Tom Bensley kept his word, and earned another four-year term as Grand Traverse County sheriff.
Four years ago Bensley, a Republican, emerged from retirement with a pledge to take control of a rudderless, rife-with-problems sheriff's department. He handily defeated the incumbent sheriff and set about fixing an ailing agency.
That was no easy chore. Bensley, who had retired from the same department nearly a decade earlier, found himself neck-deep in a department with too many law-breaking employees and a bar set way too low for ethical and moral standards.
A little over a year into his tenure, an ugly incident cast Bensley into make-or-break territory. Two of his night patrol deputies came across a drunken, off-duty city police officer who'd crashed and burned his car. They had a choice — enforce the law or break it themselves — and the deputies chose to spit on their badges and in the eyes of taxpayers and the local criminal justice system. They tried to fix the case for the drunken cop, but their criminal antics quickly unraveled.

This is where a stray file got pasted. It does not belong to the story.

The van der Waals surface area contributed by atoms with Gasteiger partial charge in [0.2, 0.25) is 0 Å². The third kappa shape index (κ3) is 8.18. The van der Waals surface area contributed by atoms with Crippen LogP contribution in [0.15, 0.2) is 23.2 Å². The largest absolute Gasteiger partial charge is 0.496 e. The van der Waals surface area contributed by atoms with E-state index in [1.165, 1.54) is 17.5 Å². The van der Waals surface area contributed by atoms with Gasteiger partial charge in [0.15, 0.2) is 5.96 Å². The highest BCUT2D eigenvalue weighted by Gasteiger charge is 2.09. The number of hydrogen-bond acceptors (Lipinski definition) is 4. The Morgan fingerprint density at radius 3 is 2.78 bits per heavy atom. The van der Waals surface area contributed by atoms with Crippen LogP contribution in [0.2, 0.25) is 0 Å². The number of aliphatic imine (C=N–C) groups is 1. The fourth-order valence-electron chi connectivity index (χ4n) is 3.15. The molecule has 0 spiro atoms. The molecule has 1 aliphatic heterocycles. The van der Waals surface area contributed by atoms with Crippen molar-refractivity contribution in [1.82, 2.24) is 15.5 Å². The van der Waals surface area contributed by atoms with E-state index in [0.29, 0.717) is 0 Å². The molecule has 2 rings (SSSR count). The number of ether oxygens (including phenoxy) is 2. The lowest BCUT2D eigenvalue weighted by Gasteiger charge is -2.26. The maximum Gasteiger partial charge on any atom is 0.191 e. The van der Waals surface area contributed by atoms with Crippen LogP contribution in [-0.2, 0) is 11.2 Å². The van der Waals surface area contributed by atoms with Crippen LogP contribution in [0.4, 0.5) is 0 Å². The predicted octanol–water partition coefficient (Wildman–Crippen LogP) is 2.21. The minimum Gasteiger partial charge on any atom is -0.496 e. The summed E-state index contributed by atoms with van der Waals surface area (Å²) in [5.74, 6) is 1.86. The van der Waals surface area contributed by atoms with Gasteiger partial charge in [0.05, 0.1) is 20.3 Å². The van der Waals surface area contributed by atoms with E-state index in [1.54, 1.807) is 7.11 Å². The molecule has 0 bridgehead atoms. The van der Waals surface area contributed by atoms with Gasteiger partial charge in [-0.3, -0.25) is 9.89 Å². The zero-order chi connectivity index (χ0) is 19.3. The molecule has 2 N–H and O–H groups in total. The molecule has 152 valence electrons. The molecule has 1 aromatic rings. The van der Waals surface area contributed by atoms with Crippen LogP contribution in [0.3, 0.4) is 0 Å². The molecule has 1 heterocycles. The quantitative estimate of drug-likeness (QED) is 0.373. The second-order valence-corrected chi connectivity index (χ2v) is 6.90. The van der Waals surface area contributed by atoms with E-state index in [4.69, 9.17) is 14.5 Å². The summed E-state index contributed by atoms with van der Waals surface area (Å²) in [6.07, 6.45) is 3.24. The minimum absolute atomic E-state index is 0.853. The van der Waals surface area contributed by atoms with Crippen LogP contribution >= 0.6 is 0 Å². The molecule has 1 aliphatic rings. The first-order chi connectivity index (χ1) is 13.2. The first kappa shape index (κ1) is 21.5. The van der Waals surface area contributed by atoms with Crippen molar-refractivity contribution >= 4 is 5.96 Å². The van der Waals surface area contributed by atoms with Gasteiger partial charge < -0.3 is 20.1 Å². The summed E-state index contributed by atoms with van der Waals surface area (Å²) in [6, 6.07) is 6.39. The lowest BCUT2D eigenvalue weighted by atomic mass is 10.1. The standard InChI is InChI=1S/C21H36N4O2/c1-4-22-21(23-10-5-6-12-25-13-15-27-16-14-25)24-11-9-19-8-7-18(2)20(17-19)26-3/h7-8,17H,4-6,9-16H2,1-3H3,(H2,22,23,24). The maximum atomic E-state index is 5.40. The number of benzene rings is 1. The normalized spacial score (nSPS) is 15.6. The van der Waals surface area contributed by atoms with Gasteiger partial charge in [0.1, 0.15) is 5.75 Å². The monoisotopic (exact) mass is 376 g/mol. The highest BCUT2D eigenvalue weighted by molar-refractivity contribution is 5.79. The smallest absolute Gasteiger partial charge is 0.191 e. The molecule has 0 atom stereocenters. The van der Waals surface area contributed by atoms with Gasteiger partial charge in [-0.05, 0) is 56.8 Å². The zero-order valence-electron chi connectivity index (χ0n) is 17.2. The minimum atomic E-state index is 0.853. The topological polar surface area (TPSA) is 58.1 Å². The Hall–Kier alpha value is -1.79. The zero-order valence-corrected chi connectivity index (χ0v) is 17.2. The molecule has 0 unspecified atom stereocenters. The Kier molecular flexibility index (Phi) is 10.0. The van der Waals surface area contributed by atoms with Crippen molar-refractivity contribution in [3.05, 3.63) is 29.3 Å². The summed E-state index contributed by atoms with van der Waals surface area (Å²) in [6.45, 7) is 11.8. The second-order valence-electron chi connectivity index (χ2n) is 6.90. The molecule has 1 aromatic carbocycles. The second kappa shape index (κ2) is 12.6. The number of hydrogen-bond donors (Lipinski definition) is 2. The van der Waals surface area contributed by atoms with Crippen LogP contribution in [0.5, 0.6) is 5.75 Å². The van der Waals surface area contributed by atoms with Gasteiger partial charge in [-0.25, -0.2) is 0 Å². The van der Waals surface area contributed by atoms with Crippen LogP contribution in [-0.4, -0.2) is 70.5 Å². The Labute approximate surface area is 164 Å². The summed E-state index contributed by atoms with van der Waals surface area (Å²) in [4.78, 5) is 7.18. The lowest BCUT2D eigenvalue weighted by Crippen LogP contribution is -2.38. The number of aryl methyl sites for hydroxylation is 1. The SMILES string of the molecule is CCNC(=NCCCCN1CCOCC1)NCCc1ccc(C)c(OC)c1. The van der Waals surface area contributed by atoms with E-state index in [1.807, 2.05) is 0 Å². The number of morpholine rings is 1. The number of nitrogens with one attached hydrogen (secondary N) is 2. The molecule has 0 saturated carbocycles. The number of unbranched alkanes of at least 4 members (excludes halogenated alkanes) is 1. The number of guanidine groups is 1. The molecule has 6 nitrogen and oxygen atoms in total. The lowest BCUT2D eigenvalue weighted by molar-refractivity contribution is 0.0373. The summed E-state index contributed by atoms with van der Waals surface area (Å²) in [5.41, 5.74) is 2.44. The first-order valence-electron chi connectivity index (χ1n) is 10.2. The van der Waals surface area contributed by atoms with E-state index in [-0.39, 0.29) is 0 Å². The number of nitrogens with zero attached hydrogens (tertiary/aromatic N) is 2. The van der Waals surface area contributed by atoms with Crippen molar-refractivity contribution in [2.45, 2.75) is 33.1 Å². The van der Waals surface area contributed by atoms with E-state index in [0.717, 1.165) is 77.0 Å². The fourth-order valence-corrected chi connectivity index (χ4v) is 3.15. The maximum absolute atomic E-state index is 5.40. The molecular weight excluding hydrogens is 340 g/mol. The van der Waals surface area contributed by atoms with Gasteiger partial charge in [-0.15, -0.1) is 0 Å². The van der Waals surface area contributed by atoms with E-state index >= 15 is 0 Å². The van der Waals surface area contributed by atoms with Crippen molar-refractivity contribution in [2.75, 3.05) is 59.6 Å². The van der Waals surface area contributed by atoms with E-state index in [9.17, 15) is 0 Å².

The deputies also repeatedly lied when questioned by sheriff's officials, and when they and the city officer eventually pleaded guilty to crimes, Bensley fired the pair, and rightly so.
That makes him a far superior choice for Grand Traverse County Sheriff than his political opponent, Traverse City Police Detective Sgt. Joe McCarthy, a Democrat who criticized Bensley for firing the deputies. McCarthy contends termination was way too harsh for law-breaking deputies.
Perhaps McCarthy would have given them a time out instead, maybe a good frowning. But his message is clear: Criminal behavior isn't a disqualifier for cops.
He's wrong, and anyone who thinks that way is the wrong person to lead the region's largest law enforcement agency.
Bensley passed his big litmus test and others. He expects and demands professionalism and made big strides to improve his agency. He's earned another four years in office.